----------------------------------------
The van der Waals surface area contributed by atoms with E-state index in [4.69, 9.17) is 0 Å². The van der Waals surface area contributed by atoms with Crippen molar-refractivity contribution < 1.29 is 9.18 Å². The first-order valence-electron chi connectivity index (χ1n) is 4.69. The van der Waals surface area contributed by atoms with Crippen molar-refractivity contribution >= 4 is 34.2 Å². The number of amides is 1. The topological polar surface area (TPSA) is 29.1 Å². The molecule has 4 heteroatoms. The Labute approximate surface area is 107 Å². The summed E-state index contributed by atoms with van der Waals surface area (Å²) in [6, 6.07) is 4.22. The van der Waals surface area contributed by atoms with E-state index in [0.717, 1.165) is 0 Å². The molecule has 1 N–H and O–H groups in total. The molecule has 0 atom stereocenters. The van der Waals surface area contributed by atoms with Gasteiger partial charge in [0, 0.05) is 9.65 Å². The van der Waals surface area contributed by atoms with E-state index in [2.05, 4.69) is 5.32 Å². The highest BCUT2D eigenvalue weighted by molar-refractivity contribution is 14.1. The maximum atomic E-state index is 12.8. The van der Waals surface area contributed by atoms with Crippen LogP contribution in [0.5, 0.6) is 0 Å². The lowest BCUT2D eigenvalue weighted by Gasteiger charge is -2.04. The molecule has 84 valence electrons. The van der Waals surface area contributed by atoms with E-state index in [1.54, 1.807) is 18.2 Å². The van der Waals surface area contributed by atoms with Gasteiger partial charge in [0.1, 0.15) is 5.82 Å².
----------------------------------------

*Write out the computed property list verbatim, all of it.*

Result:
The van der Waals surface area contributed by atoms with E-state index in [4.69, 9.17) is 0 Å². The van der Waals surface area contributed by atoms with Crippen molar-refractivity contribution < 1.29 is 9.18 Å². The first-order valence-electron chi connectivity index (χ1n) is 4.69. The van der Waals surface area contributed by atoms with Crippen molar-refractivity contribution >= 4 is 34.2 Å². The number of amides is 1. The topological polar surface area (TPSA) is 29.1 Å². The molecule has 4 heteroatoms. The Labute approximate surface area is 107 Å². The summed E-state index contributed by atoms with van der Waals surface area (Å²) in [6, 6.07) is 4.22. The van der Waals surface area contributed by atoms with E-state index in [0.717, 1.165) is 0 Å². The molecule has 1 N–H and O–H groups in total. The molecule has 0 atom stereocenters. The van der Waals surface area contributed by atoms with Gasteiger partial charge in [0, 0.05) is 9.65 Å². The van der Waals surface area contributed by atoms with E-state index in [2.05, 4.69) is 5.32 Å². The highest BCUT2D eigenvalue weighted by molar-refractivity contribution is 14.1. The maximum atomic E-state index is 12.8. The van der Waals surface area contributed by atoms with Crippen LogP contribution in [0.5, 0.6) is 0 Å². The lowest BCUT2D eigenvalue weighted by Gasteiger charge is -2.04. The molecule has 84 valence electrons. The van der Waals surface area contributed by atoms with E-state index in [1.54, 1.807) is 18.2 Å². The van der Waals surface area contributed by atoms with Gasteiger partial charge in [0.1, 0.15) is 5.82 Å².